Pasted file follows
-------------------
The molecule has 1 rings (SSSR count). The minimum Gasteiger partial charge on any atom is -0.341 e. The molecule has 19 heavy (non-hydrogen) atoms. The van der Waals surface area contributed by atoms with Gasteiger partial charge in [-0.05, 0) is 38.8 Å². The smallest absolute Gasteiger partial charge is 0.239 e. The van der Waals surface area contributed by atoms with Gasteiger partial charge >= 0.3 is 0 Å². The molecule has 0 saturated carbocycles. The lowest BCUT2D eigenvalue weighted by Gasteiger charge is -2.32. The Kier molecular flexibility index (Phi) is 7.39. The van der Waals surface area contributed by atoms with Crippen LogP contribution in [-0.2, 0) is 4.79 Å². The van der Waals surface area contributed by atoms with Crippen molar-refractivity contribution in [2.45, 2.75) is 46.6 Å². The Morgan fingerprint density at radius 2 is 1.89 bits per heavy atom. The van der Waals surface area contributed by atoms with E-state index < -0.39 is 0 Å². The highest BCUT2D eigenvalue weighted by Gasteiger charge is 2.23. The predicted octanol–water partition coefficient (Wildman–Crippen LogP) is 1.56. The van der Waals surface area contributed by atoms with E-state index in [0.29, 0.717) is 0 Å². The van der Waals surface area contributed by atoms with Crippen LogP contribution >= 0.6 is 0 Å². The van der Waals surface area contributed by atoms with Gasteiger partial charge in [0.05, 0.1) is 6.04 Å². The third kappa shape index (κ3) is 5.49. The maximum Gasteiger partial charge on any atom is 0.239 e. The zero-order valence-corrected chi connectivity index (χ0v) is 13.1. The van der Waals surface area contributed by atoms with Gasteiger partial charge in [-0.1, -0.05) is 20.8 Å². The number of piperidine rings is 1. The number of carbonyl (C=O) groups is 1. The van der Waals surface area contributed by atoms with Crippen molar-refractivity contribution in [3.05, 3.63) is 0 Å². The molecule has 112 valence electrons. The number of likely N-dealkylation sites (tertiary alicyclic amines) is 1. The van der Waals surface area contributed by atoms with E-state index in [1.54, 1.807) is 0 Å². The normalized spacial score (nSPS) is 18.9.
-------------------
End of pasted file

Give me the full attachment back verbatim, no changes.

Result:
The molecule has 1 rings (SSSR count). The minimum Gasteiger partial charge on any atom is -0.341 e. The molecule has 19 heavy (non-hydrogen) atoms. The van der Waals surface area contributed by atoms with Gasteiger partial charge in [-0.05, 0) is 38.8 Å². The smallest absolute Gasteiger partial charge is 0.239 e. The van der Waals surface area contributed by atoms with Gasteiger partial charge >= 0.3 is 0 Å². The molecule has 0 saturated carbocycles. The lowest BCUT2D eigenvalue weighted by Gasteiger charge is -2.32. The Kier molecular flexibility index (Phi) is 7.39. The van der Waals surface area contributed by atoms with Crippen LogP contribution in [-0.2, 0) is 4.79 Å². The van der Waals surface area contributed by atoms with Crippen molar-refractivity contribution in [2.45, 2.75) is 46.6 Å². The Morgan fingerprint density at radius 2 is 1.89 bits per heavy atom. The van der Waals surface area contributed by atoms with E-state index < -0.39 is 0 Å². The highest BCUT2D eigenvalue weighted by Gasteiger charge is 2.23. The predicted octanol–water partition coefficient (Wildman–Crippen LogP) is 1.56. The van der Waals surface area contributed by atoms with E-state index in [0.29, 0.717) is 0 Å². The van der Waals surface area contributed by atoms with Crippen LogP contribution >= 0.6 is 0 Å². The van der Waals surface area contributed by atoms with Gasteiger partial charge in [0.05, 0.1) is 6.04 Å². The third kappa shape index (κ3) is 5.49. The maximum Gasteiger partial charge on any atom is 0.239 e. The zero-order valence-corrected chi connectivity index (χ0v) is 13.1. The van der Waals surface area contributed by atoms with Gasteiger partial charge in [-0.1, -0.05) is 20.8 Å². The number of piperidine rings is 1. The number of carbonyl (C=O) groups is 1. The van der Waals surface area contributed by atoms with Crippen molar-refractivity contribution in [3.05, 3.63) is 0 Å². The molecule has 112 valence electrons. The number of likely N-dealkylation sites (tertiary alicyclic amines) is 1. The van der Waals surface area contributed by atoms with E-state index in [1.54, 1.807) is 0 Å². The normalized spacial score (nSPS) is 18.9.